The Source Family, a new documentary by Maria Demopoulos, is a fascinating journey into the depths of the psychedelic era of the early 1970’s. Opening yesterday at the IFC Center in NYC, the film is set to make the rounds around the country. Get ready for a crazy glimpse into a world that fascinates, repulses, but ends up sticking with you. The film follows the story of Jim Baker, famously known as Father Yod, who led the spiritual collective known as the Source Family. Long robes and long hair… a real crazy trip, dude.
Father Yod was a larger than life figure, judo master, multi-millionaire, and a decorated Marine. He lived a life of psychedelic intrigue and positivily oozed charisma from every pore. Take a look at the guy’s flowing beard, listen to him scream and beat a drum in the middle of a groovy jam session, and you might have been hooked too. By the time of his death, the result of a freak hang-gliding accident, he had thirteen “spiritual wives.” That’s right – thirteen. And they all believed him to be a god.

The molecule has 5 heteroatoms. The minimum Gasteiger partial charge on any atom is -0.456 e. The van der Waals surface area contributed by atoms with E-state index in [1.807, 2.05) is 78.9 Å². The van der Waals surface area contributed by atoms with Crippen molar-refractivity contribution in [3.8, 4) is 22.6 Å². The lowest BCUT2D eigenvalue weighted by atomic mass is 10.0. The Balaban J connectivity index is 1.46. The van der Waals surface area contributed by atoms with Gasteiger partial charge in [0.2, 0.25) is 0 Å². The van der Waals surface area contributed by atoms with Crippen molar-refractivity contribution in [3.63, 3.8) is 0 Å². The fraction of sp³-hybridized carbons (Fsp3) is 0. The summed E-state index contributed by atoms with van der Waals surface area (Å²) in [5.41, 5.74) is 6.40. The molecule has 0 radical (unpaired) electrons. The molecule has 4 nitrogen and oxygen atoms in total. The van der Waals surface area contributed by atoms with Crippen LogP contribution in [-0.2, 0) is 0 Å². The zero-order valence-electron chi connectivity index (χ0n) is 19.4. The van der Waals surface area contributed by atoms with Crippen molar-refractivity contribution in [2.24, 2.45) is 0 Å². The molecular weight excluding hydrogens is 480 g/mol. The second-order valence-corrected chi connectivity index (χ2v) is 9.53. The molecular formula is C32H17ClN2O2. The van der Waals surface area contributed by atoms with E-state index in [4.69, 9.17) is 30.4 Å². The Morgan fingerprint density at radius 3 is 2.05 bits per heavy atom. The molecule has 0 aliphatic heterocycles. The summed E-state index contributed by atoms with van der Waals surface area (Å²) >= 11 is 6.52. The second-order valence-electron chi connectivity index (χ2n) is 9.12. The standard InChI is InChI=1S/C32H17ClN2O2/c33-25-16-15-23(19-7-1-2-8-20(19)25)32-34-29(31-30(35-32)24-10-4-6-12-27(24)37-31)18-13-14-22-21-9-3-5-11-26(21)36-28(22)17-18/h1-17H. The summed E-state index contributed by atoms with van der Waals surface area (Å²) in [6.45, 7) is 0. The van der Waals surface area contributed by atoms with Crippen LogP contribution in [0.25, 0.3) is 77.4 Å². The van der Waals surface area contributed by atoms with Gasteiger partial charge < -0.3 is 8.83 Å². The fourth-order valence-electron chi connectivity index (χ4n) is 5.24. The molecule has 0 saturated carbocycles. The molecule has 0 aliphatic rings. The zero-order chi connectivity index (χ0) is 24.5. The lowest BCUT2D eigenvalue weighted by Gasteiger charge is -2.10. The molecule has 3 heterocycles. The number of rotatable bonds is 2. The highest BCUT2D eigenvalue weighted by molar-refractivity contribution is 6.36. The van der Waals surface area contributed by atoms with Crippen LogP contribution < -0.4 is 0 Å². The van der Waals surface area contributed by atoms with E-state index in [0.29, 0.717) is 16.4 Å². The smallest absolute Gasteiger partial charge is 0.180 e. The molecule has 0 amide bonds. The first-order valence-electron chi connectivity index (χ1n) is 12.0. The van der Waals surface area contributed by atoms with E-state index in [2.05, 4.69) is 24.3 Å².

The material is sourced from past members of the Family, especially from their own historian and documentarian, Isis Aquarian. They tell stories of life in the collective and working in Jim Baker’s restaurant, The Source. Remember the scene in Annie Hall where Woody Allen’s character orders a plate of “mashed yeast” at the vegetarian restaurant in groovy, like totally zen, LA? That place was The Source… the place to be in LA. Joni Mitchell, John Lennon, and all of the psychedelic glitterati were known to frequent the Sunset Boulevard eatery. It was more than a restaurant… it was the front for the Family.
This documentary is for anyone who has ever been obsessed with cults, the psychedelic era, the music of the late 60’s and 70’s, or any feminist who wants a detailed portrait of free love. Don’t go into it with expectations, because the Family will surprise you.
Images Via: theavclub.com,tmagazine.blogs.nytimes.com, thefader.com, thehairpin.com